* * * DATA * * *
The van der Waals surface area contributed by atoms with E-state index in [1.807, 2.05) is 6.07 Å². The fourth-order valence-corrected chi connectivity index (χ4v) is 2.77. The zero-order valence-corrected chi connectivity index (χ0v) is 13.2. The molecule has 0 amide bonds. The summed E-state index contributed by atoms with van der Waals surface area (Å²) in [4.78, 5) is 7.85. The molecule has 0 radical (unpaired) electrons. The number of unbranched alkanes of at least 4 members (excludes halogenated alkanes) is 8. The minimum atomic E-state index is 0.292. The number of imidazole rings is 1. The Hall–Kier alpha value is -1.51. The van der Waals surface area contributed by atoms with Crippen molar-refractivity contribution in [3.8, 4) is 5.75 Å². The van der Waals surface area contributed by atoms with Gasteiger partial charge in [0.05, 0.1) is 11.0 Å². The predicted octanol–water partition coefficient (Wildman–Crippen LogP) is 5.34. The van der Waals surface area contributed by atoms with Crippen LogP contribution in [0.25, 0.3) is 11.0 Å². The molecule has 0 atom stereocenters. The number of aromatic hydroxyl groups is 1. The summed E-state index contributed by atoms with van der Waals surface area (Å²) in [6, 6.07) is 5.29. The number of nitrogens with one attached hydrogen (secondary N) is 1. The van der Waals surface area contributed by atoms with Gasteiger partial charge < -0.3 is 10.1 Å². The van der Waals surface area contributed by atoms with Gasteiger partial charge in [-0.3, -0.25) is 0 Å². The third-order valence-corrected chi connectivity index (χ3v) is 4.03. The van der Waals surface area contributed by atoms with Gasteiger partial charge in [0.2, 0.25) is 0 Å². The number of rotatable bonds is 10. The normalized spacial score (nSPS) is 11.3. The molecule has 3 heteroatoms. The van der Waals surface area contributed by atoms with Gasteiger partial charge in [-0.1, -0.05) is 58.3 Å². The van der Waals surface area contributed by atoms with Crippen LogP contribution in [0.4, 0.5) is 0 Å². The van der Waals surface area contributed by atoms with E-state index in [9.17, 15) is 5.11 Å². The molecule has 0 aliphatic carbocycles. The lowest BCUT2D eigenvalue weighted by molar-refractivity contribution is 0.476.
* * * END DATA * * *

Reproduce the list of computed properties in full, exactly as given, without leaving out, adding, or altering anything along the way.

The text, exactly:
The van der Waals surface area contributed by atoms with E-state index in [1.807, 2.05) is 6.07 Å². The fourth-order valence-corrected chi connectivity index (χ4v) is 2.77. The zero-order valence-corrected chi connectivity index (χ0v) is 13.2. The molecule has 0 amide bonds. The summed E-state index contributed by atoms with van der Waals surface area (Å²) in [4.78, 5) is 7.85. The molecule has 0 radical (unpaired) electrons. The number of unbranched alkanes of at least 4 members (excludes halogenated alkanes) is 8. The minimum atomic E-state index is 0.292. The number of imidazole rings is 1. The Hall–Kier alpha value is -1.51. The van der Waals surface area contributed by atoms with Crippen molar-refractivity contribution in [3.8, 4) is 5.75 Å². The van der Waals surface area contributed by atoms with Gasteiger partial charge in [0.05, 0.1) is 11.0 Å². The predicted octanol–water partition coefficient (Wildman–Crippen LogP) is 5.34. The van der Waals surface area contributed by atoms with Crippen LogP contribution in [0.25, 0.3) is 11.0 Å². The molecule has 0 atom stereocenters. The number of aromatic hydroxyl groups is 1. The summed E-state index contributed by atoms with van der Waals surface area (Å²) in [6, 6.07) is 5.29. The number of nitrogens with one attached hydrogen (secondary N) is 1. The van der Waals surface area contributed by atoms with Gasteiger partial charge < -0.3 is 10.1 Å². The van der Waals surface area contributed by atoms with Gasteiger partial charge in [-0.3, -0.25) is 0 Å². The third-order valence-corrected chi connectivity index (χ3v) is 4.03. The van der Waals surface area contributed by atoms with Gasteiger partial charge in [0.2, 0.25) is 0 Å². The number of rotatable bonds is 10. The normalized spacial score (nSPS) is 11.3. The molecule has 3 heteroatoms. The van der Waals surface area contributed by atoms with Gasteiger partial charge in [-0.1, -0.05) is 58.3 Å². The van der Waals surface area contributed by atoms with Crippen LogP contribution in [0.4, 0.5) is 0 Å². The van der Waals surface area contributed by atoms with E-state index in [9.17, 15) is 5.11 Å². The molecule has 0 aliphatic carbocycles. The lowest BCUT2D eigenvalue weighted by molar-refractivity contribution is 0.476.